The Audubon certified, 27 hole championship private golf course was designed by the talented team of course architect Chip Powell and Senior PGA Tour Player, Mike Hill. The three nine-hole courses, the Sound, the River, and the Lakes, were thoughtfully created to preserve the integrity of the many areas of wetlands and woodlands. The result is an ecologically sound environment with phenomenal play that even the Professionals find challenging. Each course has a set of seven tees ranging from 4600 yards to 7100 yards that offer every level of player an equal opportunity to enjoy their long and short game, and improve their skills. Eighteen-hole rounds are made of two nine-hole courses, which rotate on a daily basis. This ensures top quality maintenance on the course and an ever changing challenge for the player; making Pelican Sound the naturally perfect place to play.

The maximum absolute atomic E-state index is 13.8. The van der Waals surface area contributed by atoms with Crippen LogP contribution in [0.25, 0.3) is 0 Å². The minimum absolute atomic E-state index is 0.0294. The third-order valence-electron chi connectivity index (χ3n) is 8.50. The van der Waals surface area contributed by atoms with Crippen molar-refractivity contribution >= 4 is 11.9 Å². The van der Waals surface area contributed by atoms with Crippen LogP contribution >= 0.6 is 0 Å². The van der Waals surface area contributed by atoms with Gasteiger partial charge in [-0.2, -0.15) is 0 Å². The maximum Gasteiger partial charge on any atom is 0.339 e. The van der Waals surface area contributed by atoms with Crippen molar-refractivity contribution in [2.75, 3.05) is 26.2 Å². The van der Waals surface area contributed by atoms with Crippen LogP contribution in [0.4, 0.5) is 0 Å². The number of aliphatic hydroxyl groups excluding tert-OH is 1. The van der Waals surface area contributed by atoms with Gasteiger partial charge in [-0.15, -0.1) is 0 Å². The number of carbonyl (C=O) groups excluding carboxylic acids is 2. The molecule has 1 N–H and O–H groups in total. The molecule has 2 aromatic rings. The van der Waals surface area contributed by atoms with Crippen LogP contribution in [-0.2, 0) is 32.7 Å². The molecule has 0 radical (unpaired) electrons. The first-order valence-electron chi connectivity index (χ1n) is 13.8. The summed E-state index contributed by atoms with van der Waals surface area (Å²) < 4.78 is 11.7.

Improving your game or learning the game is easy at Pelican Sound with large practice facilities featuring putting and chipping areas as well as an aqua driving range. Our excellent golf professional team, lead by Master Golf Professional Steve Cox and assisted by Golf Professional Kurt Stegle, excel in teaching. They offer golf schools, mini-schools, golf clinics, and private lessons throughout the year. You'll find new partners and friends on Friday Men's Day, Tuesday Ladies' Day, Sunday Couples' events or Thursday Twilight Golf.
Pelican Sound Golf & River Club is one of 75 courses in Florida and 599 courses in the world to receive the honor. Golf courses from the United States, Australia, Canada, South America, and Southeast Asia have also achieved certification in the program. The golf course joined the ACSP in 2001 and was designated as a Certified Audubon Cooperative Sanctuary in 2003. After designation, courses go through a recertification process every two years. During the last recertification process, Mr. Todd Lowe, Agronomist with the United States Golf Association and member of the Audubon Stewards Network, was given a tour of the course and sent his observations to Audubon International.